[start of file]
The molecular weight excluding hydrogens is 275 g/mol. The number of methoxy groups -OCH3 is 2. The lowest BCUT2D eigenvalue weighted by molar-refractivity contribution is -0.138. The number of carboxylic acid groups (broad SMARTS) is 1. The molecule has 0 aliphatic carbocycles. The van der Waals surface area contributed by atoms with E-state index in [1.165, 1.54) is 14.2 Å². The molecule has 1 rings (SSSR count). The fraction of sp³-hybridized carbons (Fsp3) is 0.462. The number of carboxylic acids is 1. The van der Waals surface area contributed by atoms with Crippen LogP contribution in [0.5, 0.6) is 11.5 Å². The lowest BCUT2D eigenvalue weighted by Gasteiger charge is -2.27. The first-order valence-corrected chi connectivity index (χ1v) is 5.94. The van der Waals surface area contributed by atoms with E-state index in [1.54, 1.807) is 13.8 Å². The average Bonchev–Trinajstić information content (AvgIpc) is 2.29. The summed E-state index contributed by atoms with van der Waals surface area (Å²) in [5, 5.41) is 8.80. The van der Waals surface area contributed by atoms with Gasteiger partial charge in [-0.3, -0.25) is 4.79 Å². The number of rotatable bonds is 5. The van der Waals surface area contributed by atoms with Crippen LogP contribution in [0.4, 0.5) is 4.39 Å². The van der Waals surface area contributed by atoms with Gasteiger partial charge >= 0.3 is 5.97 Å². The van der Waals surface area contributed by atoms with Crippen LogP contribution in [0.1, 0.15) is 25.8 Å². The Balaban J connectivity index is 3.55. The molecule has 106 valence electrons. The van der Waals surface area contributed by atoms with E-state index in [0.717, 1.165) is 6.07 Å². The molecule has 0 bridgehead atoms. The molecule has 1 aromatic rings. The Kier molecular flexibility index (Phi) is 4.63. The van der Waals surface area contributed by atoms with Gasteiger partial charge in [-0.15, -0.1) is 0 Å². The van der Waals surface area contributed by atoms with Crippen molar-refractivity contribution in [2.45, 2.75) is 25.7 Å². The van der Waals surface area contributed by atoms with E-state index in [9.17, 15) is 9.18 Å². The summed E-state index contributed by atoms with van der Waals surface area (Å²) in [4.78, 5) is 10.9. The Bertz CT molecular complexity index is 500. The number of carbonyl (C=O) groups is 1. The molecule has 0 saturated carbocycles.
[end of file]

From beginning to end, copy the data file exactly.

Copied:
The molecular weight excluding hydrogens is 275 g/mol. The number of methoxy groups -OCH3 is 2. The lowest BCUT2D eigenvalue weighted by molar-refractivity contribution is -0.138. The number of carboxylic acid groups (broad SMARTS) is 1. The molecule has 0 aliphatic carbocycles. The van der Waals surface area contributed by atoms with E-state index in [1.165, 1.54) is 14.2 Å². The molecule has 1 rings (SSSR count). The fraction of sp³-hybridized carbons (Fsp3) is 0.462. The number of carboxylic acids is 1. The van der Waals surface area contributed by atoms with Crippen LogP contribution in [0.5, 0.6) is 11.5 Å². The lowest BCUT2D eigenvalue weighted by Gasteiger charge is -2.27. The first-order valence-corrected chi connectivity index (χ1v) is 5.94. The van der Waals surface area contributed by atoms with E-state index in [1.54, 1.807) is 13.8 Å². The average Bonchev–Trinajstić information content (AvgIpc) is 2.29. The summed E-state index contributed by atoms with van der Waals surface area (Å²) in [5, 5.41) is 8.80. The van der Waals surface area contributed by atoms with Gasteiger partial charge in [-0.3, -0.25) is 4.79 Å². The number of rotatable bonds is 5. The van der Waals surface area contributed by atoms with Crippen LogP contribution in [0.4, 0.5) is 4.39 Å². The van der Waals surface area contributed by atoms with Gasteiger partial charge >= 0.3 is 5.97 Å². The van der Waals surface area contributed by atoms with Crippen LogP contribution in [0.1, 0.15) is 25.8 Å². The Balaban J connectivity index is 3.55. The molecule has 106 valence electrons. The van der Waals surface area contributed by atoms with E-state index in [0.717, 1.165) is 6.07 Å². The molecule has 0 bridgehead atoms. The molecule has 1 aromatic rings. The Kier molecular flexibility index (Phi) is 4.63. The van der Waals surface area contributed by atoms with Gasteiger partial charge in [-0.15, -0.1) is 0 Å². The van der Waals surface area contributed by atoms with Crippen molar-refractivity contribution in [2.45, 2.75) is 25.7 Å². The van der Waals surface area contributed by atoms with E-state index in [9.17, 15) is 9.18 Å². The summed E-state index contributed by atoms with van der Waals surface area (Å²) in [4.78, 5) is 10.9. The Bertz CT molecular complexity index is 500. The number of carbonyl (C=O) groups is 1. The molecule has 0 saturated carbocycles.